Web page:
Crustal structure of the spreading plate boundary in Iceland and the north Atlantic from gravity data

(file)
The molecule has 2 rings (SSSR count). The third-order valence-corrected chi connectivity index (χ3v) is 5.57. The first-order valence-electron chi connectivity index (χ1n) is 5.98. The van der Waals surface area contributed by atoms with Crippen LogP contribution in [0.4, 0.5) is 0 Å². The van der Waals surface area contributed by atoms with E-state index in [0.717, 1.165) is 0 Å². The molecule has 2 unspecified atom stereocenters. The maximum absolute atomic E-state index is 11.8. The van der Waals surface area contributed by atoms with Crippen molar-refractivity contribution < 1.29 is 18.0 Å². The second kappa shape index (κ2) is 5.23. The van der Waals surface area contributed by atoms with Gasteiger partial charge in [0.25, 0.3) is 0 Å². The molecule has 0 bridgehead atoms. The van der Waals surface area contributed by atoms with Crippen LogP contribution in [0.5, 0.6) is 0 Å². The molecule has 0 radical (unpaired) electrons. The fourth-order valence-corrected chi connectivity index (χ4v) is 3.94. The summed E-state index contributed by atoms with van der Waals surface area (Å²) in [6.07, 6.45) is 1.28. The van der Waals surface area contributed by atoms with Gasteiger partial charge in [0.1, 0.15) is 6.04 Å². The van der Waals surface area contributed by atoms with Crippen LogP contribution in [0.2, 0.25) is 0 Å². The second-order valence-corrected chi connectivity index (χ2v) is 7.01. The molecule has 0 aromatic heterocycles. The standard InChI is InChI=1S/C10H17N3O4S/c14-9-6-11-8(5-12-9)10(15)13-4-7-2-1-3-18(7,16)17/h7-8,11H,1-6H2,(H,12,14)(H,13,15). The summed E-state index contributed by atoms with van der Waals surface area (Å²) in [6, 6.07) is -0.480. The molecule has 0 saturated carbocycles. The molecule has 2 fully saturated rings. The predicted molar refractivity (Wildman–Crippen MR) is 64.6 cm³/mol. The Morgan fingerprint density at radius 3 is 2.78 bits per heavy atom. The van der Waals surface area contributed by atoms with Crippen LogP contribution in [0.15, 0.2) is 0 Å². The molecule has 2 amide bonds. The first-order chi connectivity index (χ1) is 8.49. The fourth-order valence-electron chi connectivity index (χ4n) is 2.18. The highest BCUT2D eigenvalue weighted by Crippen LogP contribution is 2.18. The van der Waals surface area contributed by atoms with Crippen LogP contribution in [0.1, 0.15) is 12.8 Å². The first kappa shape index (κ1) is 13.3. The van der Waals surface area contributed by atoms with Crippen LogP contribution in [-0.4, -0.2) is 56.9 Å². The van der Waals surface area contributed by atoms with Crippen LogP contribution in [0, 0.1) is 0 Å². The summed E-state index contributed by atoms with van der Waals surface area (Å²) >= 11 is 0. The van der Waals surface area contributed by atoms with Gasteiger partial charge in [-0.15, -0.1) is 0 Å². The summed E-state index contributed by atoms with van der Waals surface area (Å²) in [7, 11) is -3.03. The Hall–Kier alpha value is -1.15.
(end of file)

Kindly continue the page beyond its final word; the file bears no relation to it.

Gravity datasets from two geothermal areas in Iceland, an Iceland-wide gravity dataset, and marine gravity data from the Reykjanes Ridge at 58˚N, which can be seen as the submarine extension of the Icelandic accretionary system, have been studied in this thesis. Results of previous local earthquake seismic tomography studies of the shallow crustal structure of two spreading segments in Iceland have been used, in conjunction with gravity observations, to assess the fidelity of the tomographic method and further refine the description of the crustal structure for these areas. This was accomplished by predicting the component of the observed gravity field which may be produced by the tomographically imaged bodies and in the process attempting to explain any residual anomalies. Results showed additional shallow structure inferred from gravity observation and suggested that local earthquake seismic tomography can 'overlook' some geological structure. The Icelandic gravity field was separated into long and short wavelength components which were attributed to mantle plume and crustal effects, respectively. Physical parameters were attributed to the sources of these anomalies where possible. Results showed that a simple cylinder model (radius -100 km) of anomalous mantle density (~ - 35 kg m(^-3)) could explain the large scale gravity field over Iceland. Shallow density variations in the top 1 km of the crust appeared to be mainly responsible for smaller scale gravity anomalies. A simple Bouguer slab model suggests that the crust may be ~7 km thicker beneath Iceland compared to neighbouring oceanic areas, consistent with an underplating mechanism for crustal accretion in Iceland. Gravity data were acquired on a cruise over the Reykjanes Ridge in the North Atlantic. The marine gravity data were reduced systematically to a residual anomaly and showed that there was the possibility of crustal thinning associated with a bathymetric offset which was interpreted as a second order discontinuity. The form of the residual gravity was similar to other discontinuities of this order on the Mid-Atlantic Ridge, although not of the same amplitude.